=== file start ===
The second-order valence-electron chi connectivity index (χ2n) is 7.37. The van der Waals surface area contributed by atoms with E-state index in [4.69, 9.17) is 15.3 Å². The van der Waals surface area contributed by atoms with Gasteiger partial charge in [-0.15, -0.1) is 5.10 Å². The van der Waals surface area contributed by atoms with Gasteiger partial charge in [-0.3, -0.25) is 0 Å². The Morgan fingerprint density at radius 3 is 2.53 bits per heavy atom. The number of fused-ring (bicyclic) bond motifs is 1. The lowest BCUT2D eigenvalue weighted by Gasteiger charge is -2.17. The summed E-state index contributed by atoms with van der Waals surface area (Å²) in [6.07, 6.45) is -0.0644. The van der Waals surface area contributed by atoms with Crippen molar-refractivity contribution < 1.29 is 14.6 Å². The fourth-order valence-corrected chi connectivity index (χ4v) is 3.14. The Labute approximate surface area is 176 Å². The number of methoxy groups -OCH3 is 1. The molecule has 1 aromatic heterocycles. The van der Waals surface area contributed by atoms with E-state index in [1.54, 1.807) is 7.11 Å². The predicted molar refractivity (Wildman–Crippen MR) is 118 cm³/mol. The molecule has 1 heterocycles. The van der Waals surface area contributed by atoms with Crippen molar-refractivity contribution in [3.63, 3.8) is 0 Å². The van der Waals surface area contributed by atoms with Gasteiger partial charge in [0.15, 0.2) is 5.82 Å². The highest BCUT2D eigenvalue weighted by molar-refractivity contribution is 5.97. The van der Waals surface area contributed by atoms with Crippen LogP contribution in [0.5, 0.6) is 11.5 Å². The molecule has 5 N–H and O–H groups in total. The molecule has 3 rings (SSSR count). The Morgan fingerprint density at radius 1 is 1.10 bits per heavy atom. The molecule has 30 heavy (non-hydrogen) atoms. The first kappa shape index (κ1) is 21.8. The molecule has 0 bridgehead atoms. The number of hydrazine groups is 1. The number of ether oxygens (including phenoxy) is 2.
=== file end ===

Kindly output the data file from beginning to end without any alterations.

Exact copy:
The second-order valence-electron chi connectivity index (χ2n) is 7.37. The van der Waals surface area contributed by atoms with E-state index in [4.69, 9.17) is 15.3 Å². The van der Waals surface area contributed by atoms with Gasteiger partial charge in [-0.15, -0.1) is 5.10 Å². The van der Waals surface area contributed by atoms with Gasteiger partial charge in [-0.3, -0.25) is 0 Å². The Morgan fingerprint density at radius 3 is 2.53 bits per heavy atom. The number of fused-ring (bicyclic) bond motifs is 1. The lowest BCUT2D eigenvalue weighted by Gasteiger charge is -2.17. The summed E-state index contributed by atoms with van der Waals surface area (Å²) in [6.07, 6.45) is -0.0644. The van der Waals surface area contributed by atoms with Crippen molar-refractivity contribution < 1.29 is 14.6 Å². The fourth-order valence-corrected chi connectivity index (χ4v) is 3.14. The Labute approximate surface area is 176 Å². The number of methoxy groups -OCH3 is 1. The molecule has 1 aromatic heterocycles. The van der Waals surface area contributed by atoms with E-state index in [1.54, 1.807) is 7.11 Å². The predicted molar refractivity (Wildman–Crippen MR) is 118 cm³/mol. The molecule has 1 heterocycles. The van der Waals surface area contributed by atoms with Crippen molar-refractivity contribution in [3.63, 3.8) is 0 Å². The van der Waals surface area contributed by atoms with Gasteiger partial charge in [0.15, 0.2) is 5.82 Å². The highest BCUT2D eigenvalue weighted by molar-refractivity contribution is 5.97. The van der Waals surface area contributed by atoms with Crippen LogP contribution in [0.5, 0.6) is 11.5 Å². The molecule has 5 N–H and O–H groups in total. The molecule has 3 rings (SSSR count). The Morgan fingerprint density at radius 1 is 1.10 bits per heavy atom. The molecule has 30 heavy (non-hydrogen) atoms. The first kappa shape index (κ1) is 21.8. The molecule has 0 bridgehead atoms. The number of hydrazine groups is 1. The number of ether oxygens (including phenoxy) is 2.